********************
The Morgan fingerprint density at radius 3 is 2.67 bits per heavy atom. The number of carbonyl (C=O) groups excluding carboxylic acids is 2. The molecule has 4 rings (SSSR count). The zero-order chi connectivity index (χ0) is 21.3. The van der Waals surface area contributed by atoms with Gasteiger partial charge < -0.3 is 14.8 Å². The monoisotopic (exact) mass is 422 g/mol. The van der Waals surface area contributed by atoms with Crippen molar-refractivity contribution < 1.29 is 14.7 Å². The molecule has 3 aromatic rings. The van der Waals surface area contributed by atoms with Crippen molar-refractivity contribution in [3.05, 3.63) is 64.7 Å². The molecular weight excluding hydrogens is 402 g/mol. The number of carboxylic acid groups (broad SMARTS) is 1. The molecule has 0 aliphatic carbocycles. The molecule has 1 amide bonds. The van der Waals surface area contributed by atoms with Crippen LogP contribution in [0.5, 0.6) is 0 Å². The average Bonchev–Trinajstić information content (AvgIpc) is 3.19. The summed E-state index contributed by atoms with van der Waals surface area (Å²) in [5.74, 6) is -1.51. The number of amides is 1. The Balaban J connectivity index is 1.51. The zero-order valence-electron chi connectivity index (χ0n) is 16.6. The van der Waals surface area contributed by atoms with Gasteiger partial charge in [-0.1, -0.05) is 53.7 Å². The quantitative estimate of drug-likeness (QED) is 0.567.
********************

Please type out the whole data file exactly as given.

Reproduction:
The Morgan fingerprint density at radius 3 is 2.67 bits per heavy atom. The number of carbonyl (C=O) groups excluding carboxylic acids is 2. The molecule has 4 rings (SSSR count). The zero-order chi connectivity index (χ0) is 21.3. The van der Waals surface area contributed by atoms with Gasteiger partial charge < -0.3 is 14.8 Å². The monoisotopic (exact) mass is 422 g/mol. The van der Waals surface area contributed by atoms with Crippen molar-refractivity contribution < 1.29 is 14.7 Å². The molecule has 3 aromatic rings. The van der Waals surface area contributed by atoms with Crippen molar-refractivity contribution in [3.05, 3.63) is 64.7 Å². The molecular weight excluding hydrogens is 402 g/mol. The number of carboxylic acid groups (broad SMARTS) is 1. The molecule has 0 aliphatic carbocycles. The molecule has 1 amide bonds. The van der Waals surface area contributed by atoms with Crippen LogP contribution in [0.5, 0.6) is 0 Å². The average Bonchev–Trinajstić information content (AvgIpc) is 3.19. The summed E-state index contributed by atoms with van der Waals surface area (Å²) in [5.74, 6) is -1.51. The number of amides is 1. The Balaban J connectivity index is 1.51. The zero-order valence-electron chi connectivity index (χ0n) is 16.6. The van der Waals surface area contributed by atoms with Gasteiger partial charge in [-0.1, -0.05) is 53.7 Å². The quantitative estimate of drug-likeness (QED) is 0.567.